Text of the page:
Wednesday, April 8, 2015

Bird Goo News Quotes

ABC 7, April 15, 2015: "California has funding in place to aid in case of oil spills, but does not provide for unknown substances. A new bill has made it out of committee to help change that. ...A renowned Bay Area bird rescue center has released the last of the birds they've nursed back to health after hundreds were discovered this year covered in mystery goo. The bird was released Wednesday in Sausalito."

KQED/Science Jan 20, 2015: "...the gooey substance was first reported at multiple sites on Friday, including Alameda County, the Crab Cove Visitor Center in Alameda, Hayward  Regional Shoreline and the San Leandro Marina."

"So far, the stuff is finding its way primarily onto common shoreline birds, such as buffleheads, surf scoters, and horned grebes. Meanwhile its impact has spread to the Peninsula coastline and has started to affect more fragile species, including sandpipers."

"...sending samples to laboratories at the Environmental Protection Agency, the National Oceanic and Atmospheric Administration and the Department of Toxic Substances Control."

LA Times, Feb 28, 2015: "[The birds] didn't die in the natural world, they weren't taken as part of hunting or fishing — these animals died just a horrific death," said Capt. Paul Hamilton of the state Department of Fish and Wildlife."

"A criminal investigation is also underway, led by Fish and Wildlife game wardens. There are about 400 game wardens statewide, and depending on the amount of information available, between two and eight officers are assigned to the mystery goo case each day."

Feb 13, 2015: "Hundreds were covered with the goo beginning around Jan. 16 in the waters of San Francisco's East Bay, from Fremont to Alameda Island next to Oakland. Volunteers with the International Bird Rescue cared for 323 birds, but another 170 birds were found dead."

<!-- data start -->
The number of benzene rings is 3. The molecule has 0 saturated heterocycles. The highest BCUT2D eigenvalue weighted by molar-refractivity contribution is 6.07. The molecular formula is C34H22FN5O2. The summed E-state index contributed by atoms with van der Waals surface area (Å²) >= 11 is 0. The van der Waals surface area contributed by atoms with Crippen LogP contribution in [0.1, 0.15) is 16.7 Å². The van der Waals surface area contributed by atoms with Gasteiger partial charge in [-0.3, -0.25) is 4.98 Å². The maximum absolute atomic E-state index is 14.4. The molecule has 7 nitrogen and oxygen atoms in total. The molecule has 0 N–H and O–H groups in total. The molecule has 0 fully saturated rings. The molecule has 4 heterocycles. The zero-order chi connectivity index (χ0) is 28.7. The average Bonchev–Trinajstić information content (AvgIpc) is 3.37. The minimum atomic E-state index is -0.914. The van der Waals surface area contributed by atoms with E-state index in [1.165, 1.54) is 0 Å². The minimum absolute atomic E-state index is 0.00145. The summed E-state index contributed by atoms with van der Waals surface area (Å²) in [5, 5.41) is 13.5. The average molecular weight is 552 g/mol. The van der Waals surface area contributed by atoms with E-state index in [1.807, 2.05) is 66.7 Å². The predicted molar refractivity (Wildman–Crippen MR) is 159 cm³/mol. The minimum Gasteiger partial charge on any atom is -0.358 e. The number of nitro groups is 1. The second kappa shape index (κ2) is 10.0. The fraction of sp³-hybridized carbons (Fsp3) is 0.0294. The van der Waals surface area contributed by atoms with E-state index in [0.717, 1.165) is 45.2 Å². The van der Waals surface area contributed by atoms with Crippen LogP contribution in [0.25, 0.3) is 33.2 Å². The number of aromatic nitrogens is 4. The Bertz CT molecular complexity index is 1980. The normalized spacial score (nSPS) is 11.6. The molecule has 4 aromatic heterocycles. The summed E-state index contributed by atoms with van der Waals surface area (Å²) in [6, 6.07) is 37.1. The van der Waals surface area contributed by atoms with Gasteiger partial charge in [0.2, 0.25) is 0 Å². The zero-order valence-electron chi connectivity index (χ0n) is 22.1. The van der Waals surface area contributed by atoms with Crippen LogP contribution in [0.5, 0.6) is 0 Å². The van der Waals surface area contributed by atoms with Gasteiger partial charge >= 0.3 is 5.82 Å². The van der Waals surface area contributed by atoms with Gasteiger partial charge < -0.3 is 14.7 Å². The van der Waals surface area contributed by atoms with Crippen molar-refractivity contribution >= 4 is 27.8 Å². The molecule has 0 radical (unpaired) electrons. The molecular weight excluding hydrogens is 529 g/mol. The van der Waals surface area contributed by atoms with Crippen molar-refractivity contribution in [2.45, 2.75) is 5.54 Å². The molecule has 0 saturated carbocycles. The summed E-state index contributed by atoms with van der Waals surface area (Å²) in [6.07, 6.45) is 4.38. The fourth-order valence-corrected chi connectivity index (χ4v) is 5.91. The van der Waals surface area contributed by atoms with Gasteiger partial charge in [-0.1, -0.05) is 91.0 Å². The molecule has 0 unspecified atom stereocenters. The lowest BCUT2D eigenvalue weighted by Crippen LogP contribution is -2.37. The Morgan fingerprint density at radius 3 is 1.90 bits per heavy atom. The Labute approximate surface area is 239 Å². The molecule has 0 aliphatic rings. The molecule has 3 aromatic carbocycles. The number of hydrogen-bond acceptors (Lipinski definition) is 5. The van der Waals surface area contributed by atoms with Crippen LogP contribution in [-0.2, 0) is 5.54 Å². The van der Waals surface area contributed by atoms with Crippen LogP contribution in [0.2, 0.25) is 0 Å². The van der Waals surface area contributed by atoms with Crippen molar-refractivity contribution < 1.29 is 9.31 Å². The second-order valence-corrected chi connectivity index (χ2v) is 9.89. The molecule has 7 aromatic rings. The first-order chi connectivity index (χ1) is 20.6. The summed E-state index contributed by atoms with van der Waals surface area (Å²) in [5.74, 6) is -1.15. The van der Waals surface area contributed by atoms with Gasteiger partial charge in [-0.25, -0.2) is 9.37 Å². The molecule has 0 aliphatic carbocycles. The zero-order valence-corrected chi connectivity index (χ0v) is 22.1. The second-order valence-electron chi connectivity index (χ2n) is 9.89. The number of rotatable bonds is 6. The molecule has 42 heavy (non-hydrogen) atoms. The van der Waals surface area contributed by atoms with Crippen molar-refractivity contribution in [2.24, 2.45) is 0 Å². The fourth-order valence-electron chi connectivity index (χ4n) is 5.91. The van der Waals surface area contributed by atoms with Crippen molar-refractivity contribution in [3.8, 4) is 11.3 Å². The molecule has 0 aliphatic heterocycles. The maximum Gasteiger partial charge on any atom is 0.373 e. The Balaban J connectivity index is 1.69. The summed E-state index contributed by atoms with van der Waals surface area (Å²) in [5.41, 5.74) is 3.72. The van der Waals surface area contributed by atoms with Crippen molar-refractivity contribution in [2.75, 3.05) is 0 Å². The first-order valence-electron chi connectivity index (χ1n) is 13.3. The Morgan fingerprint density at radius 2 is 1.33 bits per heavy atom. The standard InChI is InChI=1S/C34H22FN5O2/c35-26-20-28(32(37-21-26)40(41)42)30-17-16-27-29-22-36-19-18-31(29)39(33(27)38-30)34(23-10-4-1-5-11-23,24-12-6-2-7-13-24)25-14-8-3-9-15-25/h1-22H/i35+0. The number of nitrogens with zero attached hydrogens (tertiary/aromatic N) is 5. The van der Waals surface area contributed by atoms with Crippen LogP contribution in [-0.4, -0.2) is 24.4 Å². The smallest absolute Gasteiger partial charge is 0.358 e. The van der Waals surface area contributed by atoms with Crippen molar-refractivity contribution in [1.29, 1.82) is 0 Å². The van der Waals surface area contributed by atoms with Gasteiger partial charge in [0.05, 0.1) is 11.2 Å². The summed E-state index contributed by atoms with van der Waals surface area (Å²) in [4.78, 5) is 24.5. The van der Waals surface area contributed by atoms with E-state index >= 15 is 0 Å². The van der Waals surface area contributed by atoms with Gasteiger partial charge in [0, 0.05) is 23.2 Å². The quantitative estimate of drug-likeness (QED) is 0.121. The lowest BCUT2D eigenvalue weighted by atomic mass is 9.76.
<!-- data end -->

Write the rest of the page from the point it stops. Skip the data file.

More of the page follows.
The Washington Post, Jan 22, 2015: "The dead birds have essentially frozen to death because the sticky substance breaks down their natural insulating water barrier and causes them to rapidly lose body heat."

'“It’s some material that we nor the wildlife center has ever seen before,” Andrew Hughan, a spokesman for the California Department of Fish and Wildlife, told the Los Angeles Times. “It’s a real mystery.”'

'“We know it’s not a public health or safety risk,” Hughan told the San Francisco Chronicle. “It killed the birds because they froze to death. It sapped all the heat out of them. They were not poisoned. They died because of a loss of body heat.”'

San Jose  Mercury News, Jan 21, 2015:"Since Friday, coated birds have been found in the bay or on its shoreline at or near the San Leandro Marina, Hayward Regional Shoreline and the Harbor Bay Isle area of Alameda.", Feb 12, 2015: "The exact oil- or fat-based product has not been determined, but likely suspects are silicone fluids, tung oils, resins or rosin oils, animal fats, and edible or inedible seed oils from plants, said Janna Rinderneck, an environmental scientist with the state Office of Spill Prevention and Response."

' “It may seem simple, but there is a lot of complicated chemistry in fats and oils, and also with oils in the environment, there are a lot of environmental processes,” Crane said. “They can change in composition over time when exposed to sunlight, oxygen or heat.” ' (current): "In November, 2007, an oil spill in San Francisco harbour oiled and killed thousands of birds including many surf scoters. About 40% of the birds affected were from this species. Scientists said that while the species is not endangered it has declined 50 to 70% over the past 40 years and this spill could decrease populations since most of the affected birds are healthy adults."

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